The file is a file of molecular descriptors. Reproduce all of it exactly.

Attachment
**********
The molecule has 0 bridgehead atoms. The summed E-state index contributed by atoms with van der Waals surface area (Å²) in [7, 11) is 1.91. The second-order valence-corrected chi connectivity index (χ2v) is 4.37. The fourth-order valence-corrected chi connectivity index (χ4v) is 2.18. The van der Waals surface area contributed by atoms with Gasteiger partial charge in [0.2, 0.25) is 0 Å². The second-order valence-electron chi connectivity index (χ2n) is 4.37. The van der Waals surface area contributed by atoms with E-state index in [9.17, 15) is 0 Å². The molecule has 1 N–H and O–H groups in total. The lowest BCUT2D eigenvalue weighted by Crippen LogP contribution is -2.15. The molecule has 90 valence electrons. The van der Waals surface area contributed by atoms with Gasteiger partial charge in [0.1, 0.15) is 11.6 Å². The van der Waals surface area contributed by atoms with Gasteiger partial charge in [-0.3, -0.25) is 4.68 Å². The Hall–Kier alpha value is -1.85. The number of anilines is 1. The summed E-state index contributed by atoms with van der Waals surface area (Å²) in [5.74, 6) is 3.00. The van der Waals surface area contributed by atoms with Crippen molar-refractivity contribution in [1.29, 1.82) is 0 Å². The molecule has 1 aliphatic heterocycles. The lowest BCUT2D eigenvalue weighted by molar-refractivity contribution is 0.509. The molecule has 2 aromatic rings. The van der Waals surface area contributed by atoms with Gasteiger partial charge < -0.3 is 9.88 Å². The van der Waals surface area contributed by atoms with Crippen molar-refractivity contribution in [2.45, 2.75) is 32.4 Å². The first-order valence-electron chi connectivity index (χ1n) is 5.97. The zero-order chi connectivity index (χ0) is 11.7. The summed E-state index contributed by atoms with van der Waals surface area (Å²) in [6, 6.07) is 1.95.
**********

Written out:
The molecule has 0 bridgehead atoms. The summed E-state index contributed by atoms with van der Waals surface area (Å²) in [7, 11) is 1.91. The second-order valence-corrected chi connectivity index (χ2v) is 4.37. The fourth-order valence-corrected chi connectivity index (χ4v) is 2.18. The van der Waals surface area contributed by atoms with Gasteiger partial charge in [0.2, 0.25) is 0 Å². The second-order valence-electron chi connectivity index (χ2n) is 4.37. The van der Waals surface area contributed by atoms with E-state index in [9.17, 15) is 0 Å². The molecule has 1 N–H and O–H groups in total. The lowest BCUT2D eigenvalue weighted by Crippen LogP contribution is -2.15. The molecule has 90 valence electrons. The van der Waals surface area contributed by atoms with Gasteiger partial charge in [0.1, 0.15) is 11.6 Å². The van der Waals surface area contributed by atoms with Gasteiger partial charge in [-0.3, -0.25) is 4.68 Å². The Hall–Kier alpha value is -1.85. The number of anilines is 1. The summed E-state index contributed by atoms with van der Waals surface area (Å²) in [5.74, 6) is 3.00. The van der Waals surface area contributed by atoms with Crippen molar-refractivity contribution in [1.29, 1.82) is 0 Å². The molecule has 1 aliphatic heterocycles. The lowest BCUT2D eigenvalue weighted by molar-refractivity contribution is 0.509. The molecule has 2 aromatic rings. The van der Waals surface area contributed by atoms with Gasteiger partial charge < -0.3 is 9.88 Å². The van der Waals surface area contributed by atoms with Crippen molar-refractivity contribution in [2.45, 2.75) is 32.4 Å². The first-order valence-electron chi connectivity index (χ1n) is 5.97. The zero-order chi connectivity index (χ0) is 11.7. The summed E-state index contributed by atoms with van der Waals surface area (Å²) in [6, 6.07) is 1.95.